Review: The First Purge Endorses Social Catharsis and Population Control
The NFFA attempts to justify government sanctioned extermination in an explicitly racist way.
Since its inception in 2013, The Purge series has both enticed and frightened viewers. The idea of having one night a year where all crime is legal was the backbone of the storyline for all four films, but could they successfully continue a series based solely on that main concept? Unfortunately, The First Purge did not live up to my expectations, even as a fan of the franchise.
Essentially, the film is a prequel to The Purge, written to explain how the annual event came to be. The film wastes no time pitting two classes (and races) against each other. The underprivileged that are seen as guinea pigs in this radical new experiment and those who can afford to flee the island.
Enticing the residents with a promise of $5,000 if they remain on the island, and more for actively participating in crimes, they are implanted with tracking devices and given a box containing colored contact lenses that will record all of their movements and broadcast them back to the officials watching over them in real time.
The first part of the movie was slow, due to the development of the purge idea. The purpose of the experiment is soon revealed as a way for lower class citizens to ultimately destroy each other. The movie was less of a horror film and more of your stereotypical gang movie. Two drug kingpins rule over their territories, trying to take each other out with an arsenal of weapons. The movie lacked scares, which is troubling considering it is being billed as a horror movie.
Once the purge commences, to the surprise and disappointment of the NFFA, the residents are throwing block parties, so they immediately send in mercenaries to coerce them into participating. At times, the movie’s attempts at humor fell flat and the dialogue was mundane. The acts of violence in the film evoke images of real hate crimes. Torches, hoods, and Nazi regalia were just a few of the recognizable symbols of hate unleashed on the citizens in hopes to get them to release their pent up anger and commit crimes.
The last twenty minutes are when the real action begins. The officials besiege the low income high-rise where the main characters have barricaded themselves to wait out the last two hours of the purge. For those with light sensitivities, take note that the last 10 minutes or so contain strong strobe light effects that all come to a screeching halt with an explosion and the siren signaling the end of the very first purge.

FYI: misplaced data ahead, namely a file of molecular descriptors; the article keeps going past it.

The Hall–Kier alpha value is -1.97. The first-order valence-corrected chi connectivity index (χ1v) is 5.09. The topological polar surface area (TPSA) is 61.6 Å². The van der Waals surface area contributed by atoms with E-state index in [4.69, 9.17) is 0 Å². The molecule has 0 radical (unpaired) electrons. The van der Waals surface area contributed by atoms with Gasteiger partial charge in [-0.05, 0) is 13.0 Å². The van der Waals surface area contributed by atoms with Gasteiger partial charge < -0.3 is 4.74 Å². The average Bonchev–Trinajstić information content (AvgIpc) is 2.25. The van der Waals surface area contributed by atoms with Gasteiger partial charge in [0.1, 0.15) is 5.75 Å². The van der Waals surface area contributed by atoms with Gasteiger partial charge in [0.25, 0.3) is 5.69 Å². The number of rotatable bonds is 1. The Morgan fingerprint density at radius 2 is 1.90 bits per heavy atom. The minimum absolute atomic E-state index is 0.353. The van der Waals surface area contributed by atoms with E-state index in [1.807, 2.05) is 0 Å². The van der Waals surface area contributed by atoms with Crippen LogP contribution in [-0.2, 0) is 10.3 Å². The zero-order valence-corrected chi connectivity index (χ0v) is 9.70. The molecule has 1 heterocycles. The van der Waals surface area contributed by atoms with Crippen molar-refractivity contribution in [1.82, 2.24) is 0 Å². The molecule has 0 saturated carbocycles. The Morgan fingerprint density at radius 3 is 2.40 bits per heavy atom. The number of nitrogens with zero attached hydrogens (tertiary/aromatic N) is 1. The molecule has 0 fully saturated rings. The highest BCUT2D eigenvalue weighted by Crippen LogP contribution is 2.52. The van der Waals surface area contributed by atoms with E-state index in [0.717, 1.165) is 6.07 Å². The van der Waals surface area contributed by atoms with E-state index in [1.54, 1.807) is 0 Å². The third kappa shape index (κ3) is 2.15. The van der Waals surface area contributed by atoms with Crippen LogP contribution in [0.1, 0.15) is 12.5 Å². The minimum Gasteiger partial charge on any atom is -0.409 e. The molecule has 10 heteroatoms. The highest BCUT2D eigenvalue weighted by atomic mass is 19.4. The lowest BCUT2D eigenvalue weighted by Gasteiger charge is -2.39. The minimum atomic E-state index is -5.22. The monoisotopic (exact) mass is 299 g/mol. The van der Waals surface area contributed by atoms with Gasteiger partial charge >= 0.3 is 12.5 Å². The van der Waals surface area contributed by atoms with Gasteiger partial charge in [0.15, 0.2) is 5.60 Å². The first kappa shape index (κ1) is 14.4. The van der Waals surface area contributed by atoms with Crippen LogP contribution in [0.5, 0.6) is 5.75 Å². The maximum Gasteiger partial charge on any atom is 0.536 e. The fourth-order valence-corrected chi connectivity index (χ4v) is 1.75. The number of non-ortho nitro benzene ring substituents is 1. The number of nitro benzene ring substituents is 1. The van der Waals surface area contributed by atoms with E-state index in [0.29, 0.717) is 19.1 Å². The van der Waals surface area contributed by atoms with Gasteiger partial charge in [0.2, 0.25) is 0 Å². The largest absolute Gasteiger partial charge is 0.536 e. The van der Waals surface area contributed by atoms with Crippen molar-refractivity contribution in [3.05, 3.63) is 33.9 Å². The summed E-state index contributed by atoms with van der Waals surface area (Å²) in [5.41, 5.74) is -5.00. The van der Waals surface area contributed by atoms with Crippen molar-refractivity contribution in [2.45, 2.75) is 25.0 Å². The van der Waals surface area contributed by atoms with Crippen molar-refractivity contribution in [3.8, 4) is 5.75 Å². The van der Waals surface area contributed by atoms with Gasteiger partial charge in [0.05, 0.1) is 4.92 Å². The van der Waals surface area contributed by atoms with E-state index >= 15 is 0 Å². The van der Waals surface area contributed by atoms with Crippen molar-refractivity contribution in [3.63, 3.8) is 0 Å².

Despite enlisting academy award winner Marisa Tomei in the cast, the movie is missing that key ingredient to be a success. It lacks the fantasy factor that the previous Purge movies had, leaving just guns to tell the story. Whether the change in director had anything to do with that is hard to say.
The movie has its fair share of violence, living up to previous installments. It had a good concept if only it would have been executed properly, although it provides some answers on the birth of the purge. The colored contact lenses gave a nice aesthetic touch and the addition of the new Halloween movie poster was a neat surprise.
The exploitation of real world politics and racial tensions in today’s climate blurred the storyline. The excessive use of derogatory words was just pointless and needless. The movie was very black vs. white with no room for compromise.
Regardless if it lives up its predecessors’ box office numbers, it most likely means the end to a series that had continued to push boundaries. The First Purge fell short in this viewer’s eyes. It’s quite ironic that those who are protesting against the purge and what it stands for are still actively participating in it. During the closing credits, we were informed that The Purge will soon be a TV series.